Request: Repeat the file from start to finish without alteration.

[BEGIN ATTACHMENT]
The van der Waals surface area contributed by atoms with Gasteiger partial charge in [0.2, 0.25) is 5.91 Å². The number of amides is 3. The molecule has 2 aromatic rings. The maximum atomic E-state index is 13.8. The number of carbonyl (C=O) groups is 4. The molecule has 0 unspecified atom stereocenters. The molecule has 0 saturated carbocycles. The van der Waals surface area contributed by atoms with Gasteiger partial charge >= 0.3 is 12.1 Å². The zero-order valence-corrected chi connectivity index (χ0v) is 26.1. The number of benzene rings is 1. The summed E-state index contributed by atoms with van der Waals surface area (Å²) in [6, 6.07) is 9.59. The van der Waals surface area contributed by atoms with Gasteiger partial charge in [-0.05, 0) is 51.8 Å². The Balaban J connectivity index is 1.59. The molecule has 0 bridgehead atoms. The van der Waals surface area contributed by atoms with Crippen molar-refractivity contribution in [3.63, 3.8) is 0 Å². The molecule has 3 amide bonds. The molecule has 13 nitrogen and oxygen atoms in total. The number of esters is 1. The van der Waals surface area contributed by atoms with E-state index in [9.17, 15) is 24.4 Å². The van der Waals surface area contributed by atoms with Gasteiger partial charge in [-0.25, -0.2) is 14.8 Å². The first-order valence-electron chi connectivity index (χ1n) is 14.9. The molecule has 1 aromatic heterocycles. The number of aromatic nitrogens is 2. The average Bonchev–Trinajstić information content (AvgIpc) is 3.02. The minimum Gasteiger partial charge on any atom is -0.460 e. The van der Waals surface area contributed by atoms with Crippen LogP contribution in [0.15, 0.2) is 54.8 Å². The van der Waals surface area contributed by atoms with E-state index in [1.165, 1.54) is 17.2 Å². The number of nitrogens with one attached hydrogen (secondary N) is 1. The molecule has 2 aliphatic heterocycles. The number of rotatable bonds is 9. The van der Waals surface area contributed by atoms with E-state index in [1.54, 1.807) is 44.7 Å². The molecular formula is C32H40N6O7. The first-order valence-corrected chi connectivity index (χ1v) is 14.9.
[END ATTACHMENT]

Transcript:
The van der Waals surface area contributed by atoms with Gasteiger partial charge in [0.2, 0.25) is 5.91 Å². The number of amides is 3. The molecule has 2 aromatic rings. The maximum atomic E-state index is 13.8. The number of carbonyl (C=O) groups is 4. The molecule has 0 unspecified atom stereocenters. The molecule has 0 saturated carbocycles. The van der Waals surface area contributed by atoms with Gasteiger partial charge >= 0.3 is 12.1 Å². The zero-order valence-corrected chi connectivity index (χ0v) is 26.1. The number of benzene rings is 1. The summed E-state index contributed by atoms with van der Waals surface area (Å²) in [6, 6.07) is 9.59. The van der Waals surface area contributed by atoms with Gasteiger partial charge in [-0.05, 0) is 51.8 Å². The Balaban J connectivity index is 1.59. The molecule has 0 bridgehead atoms. The van der Waals surface area contributed by atoms with Crippen molar-refractivity contribution in [3.63, 3.8) is 0 Å². The molecule has 3 amide bonds. The molecule has 13 nitrogen and oxygen atoms in total. The number of esters is 1. The van der Waals surface area contributed by atoms with E-state index in [9.17, 15) is 24.4 Å². The van der Waals surface area contributed by atoms with Gasteiger partial charge in [-0.25, -0.2) is 14.8 Å². The first-order valence-electron chi connectivity index (χ1n) is 14.9. The molecule has 1 aromatic heterocycles. The number of aromatic nitrogens is 2. The average Bonchev–Trinajstić information content (AvgIpc) is 3.02. The minimum Gasteiger partial charge on any atom is -0.460 e. The van der Waals surface area contributed by atoms with Crippen LogP contribution in [0.15, 0.2) is 54.8 Å². The van der Waals surface area contributed by atoms with E-state index in [1.165, 1.54) is 17.2 Å². The number of nitrogens with one attached hydrogen (secondary N) is 1. The molecule has 2 aliphatic heterocycles. The number of rotatable bonds is 9. The van der Waals surface area contributed by atoms with E-state index in [1.54, 1.807) is 44.7 Å². The molecular formula is C32H40N6O7. The first-order valence-corrected chi connectivity index (χ1v) is 14.9.